This study was carried out in order to investigating the effect of travelling on the transmission of tuberculosis from high- to low-burden TB countries. Mycobacteria samples isolated from patients of distinct and relatively co-related countries (Azerbaijan Republic and Tabriz [located in the northwest of Iran]) were analyzed through 15 loci MIRU-VNTR typing method. PCR was done using special primers for each of the loci; then the number of allele repeats for all loci were determined by the size of their fragments. Finally, the created numeric patterns for each isolate were analyzed and clustered, using MIRU-VNTRplus.org website. All 119 isolates dispersing at 106 distinct patterns were composed of 10 clusters with 23 members and 96 unique patterns. Nine and five loci had high and moderate discriminatory power, respectively, but only one of them was poor in clustering. The study showed that 89.08% of TB cases involved resulted from the reactivation pattern and 10.92% were related to ongoing transmission. Although Azerbaijan Republic is a higher-burden TB region than Tabriz and Azerbaijan people make frequent tours to Tabriz to receive low or free medical services, the findings showed no TB transmission from the regions at least during the year of the study.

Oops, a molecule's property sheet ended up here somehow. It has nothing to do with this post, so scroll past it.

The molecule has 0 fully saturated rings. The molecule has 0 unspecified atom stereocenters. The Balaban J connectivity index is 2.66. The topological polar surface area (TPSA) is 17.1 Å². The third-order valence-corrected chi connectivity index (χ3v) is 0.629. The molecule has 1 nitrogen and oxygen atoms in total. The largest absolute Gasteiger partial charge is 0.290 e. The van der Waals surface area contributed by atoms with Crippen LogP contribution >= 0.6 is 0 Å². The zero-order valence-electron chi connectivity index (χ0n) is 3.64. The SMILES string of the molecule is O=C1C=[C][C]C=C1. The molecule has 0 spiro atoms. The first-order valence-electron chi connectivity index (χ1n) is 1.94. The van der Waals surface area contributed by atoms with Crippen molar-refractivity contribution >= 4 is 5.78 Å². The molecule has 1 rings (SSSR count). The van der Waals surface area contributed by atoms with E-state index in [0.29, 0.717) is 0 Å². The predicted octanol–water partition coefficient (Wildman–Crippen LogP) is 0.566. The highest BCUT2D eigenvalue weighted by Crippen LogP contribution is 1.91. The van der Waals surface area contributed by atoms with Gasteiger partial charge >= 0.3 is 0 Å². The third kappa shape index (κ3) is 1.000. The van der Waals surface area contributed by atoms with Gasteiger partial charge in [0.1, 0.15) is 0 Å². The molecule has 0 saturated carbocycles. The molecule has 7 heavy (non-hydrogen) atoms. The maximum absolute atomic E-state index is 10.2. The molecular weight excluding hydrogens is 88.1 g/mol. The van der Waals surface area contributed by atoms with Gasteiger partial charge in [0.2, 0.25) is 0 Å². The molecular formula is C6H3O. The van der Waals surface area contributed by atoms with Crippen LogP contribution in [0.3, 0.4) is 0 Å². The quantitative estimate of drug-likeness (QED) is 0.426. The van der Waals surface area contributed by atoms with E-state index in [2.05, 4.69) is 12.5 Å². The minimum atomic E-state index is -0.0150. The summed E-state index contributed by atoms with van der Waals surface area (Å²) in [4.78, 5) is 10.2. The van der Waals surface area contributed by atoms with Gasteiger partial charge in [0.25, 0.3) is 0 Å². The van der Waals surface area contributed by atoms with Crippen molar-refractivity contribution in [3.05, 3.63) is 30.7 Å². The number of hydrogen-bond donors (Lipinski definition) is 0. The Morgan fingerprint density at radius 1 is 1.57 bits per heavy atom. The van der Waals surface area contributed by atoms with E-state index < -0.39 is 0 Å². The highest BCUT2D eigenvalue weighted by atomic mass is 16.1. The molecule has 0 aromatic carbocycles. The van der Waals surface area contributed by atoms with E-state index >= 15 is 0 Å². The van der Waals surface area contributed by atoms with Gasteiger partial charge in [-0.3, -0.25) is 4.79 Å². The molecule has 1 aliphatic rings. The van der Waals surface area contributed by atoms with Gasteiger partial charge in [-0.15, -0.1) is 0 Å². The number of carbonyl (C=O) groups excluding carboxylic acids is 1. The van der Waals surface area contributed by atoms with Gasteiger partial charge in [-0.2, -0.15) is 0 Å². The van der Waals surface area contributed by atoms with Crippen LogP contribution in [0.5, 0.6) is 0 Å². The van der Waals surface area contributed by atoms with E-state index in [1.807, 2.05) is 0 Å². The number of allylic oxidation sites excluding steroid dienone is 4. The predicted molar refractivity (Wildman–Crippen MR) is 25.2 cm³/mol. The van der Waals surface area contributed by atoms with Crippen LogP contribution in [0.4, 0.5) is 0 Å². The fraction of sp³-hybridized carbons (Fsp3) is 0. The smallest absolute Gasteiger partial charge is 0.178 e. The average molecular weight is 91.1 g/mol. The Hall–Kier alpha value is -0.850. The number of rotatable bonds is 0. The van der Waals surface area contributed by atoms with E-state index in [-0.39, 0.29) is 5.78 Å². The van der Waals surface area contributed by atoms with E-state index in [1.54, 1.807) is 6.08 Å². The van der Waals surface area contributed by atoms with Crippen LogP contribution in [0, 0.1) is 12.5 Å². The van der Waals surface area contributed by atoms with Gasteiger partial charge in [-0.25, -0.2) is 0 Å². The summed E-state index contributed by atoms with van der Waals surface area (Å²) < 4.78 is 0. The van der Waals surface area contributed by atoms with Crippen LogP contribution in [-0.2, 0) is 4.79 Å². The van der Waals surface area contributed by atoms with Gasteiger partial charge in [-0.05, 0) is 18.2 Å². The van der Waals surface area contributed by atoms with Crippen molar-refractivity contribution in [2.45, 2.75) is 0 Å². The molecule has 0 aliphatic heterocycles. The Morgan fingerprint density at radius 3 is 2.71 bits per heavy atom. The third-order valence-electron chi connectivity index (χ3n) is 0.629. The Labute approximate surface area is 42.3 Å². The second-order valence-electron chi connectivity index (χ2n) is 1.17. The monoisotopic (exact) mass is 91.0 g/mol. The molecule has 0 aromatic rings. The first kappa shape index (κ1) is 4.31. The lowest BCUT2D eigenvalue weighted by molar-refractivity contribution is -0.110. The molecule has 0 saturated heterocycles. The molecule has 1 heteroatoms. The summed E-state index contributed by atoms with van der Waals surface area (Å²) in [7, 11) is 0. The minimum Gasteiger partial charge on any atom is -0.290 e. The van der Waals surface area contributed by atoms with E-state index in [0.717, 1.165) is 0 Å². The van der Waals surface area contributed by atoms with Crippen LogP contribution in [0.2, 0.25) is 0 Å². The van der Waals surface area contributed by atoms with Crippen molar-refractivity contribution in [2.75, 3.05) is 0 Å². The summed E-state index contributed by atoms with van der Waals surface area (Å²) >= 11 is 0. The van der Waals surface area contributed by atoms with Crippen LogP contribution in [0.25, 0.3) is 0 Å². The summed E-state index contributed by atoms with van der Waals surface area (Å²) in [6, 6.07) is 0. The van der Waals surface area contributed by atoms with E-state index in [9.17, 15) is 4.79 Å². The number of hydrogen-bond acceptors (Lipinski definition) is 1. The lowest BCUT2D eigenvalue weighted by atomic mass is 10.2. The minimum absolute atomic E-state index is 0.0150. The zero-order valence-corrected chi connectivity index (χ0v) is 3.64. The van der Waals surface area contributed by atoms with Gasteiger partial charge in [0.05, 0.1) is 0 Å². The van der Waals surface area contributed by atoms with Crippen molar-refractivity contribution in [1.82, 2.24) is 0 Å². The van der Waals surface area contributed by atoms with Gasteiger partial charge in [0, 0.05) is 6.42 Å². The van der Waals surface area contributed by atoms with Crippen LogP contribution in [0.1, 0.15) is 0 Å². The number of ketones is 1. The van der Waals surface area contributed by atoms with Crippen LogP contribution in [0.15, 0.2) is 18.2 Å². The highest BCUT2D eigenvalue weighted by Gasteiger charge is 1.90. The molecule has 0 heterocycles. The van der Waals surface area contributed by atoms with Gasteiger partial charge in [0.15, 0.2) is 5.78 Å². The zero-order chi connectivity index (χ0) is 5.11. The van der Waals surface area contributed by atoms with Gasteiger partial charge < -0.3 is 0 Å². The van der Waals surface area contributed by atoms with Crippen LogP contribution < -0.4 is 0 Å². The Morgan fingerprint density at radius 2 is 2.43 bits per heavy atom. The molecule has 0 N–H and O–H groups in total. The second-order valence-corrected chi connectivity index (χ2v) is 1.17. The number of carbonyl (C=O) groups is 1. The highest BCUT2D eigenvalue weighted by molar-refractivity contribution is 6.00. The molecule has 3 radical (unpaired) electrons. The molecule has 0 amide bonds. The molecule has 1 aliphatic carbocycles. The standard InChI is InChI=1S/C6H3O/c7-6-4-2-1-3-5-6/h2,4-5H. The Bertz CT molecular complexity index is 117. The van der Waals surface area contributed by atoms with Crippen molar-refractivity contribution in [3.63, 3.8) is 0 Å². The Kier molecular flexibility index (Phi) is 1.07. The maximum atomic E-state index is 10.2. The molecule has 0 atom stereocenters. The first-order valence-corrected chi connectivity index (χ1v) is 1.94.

Authors:Balázs Gerics, Ferenc Szalay, Péter Sótonyi, and Veronika Jancsik
Melanin-concentrating hormone (MCH), the neuropeptide produced mainly in the hypothalamus, plays an operative role in regulating food intake and the sleep/wake cycle. Considering that these physiological functions pursue diurnal variations, we checked whether the total hypothalamic MCH level depends on the time of the day. The aggregated MCH peptide content of the whole MCH neuron population was significantly higher at the end of the sleeping period (lights on), than at the end of the active period (lights off). This result, together with earlier observations, indicates that in contrast to the MCH gene expression, the level of MCH peptide is object of circadian variation in the hypothalamus.
Authors:Seher Nancy Bakal, Stefan Bereswill, and Markus M. Heimesaat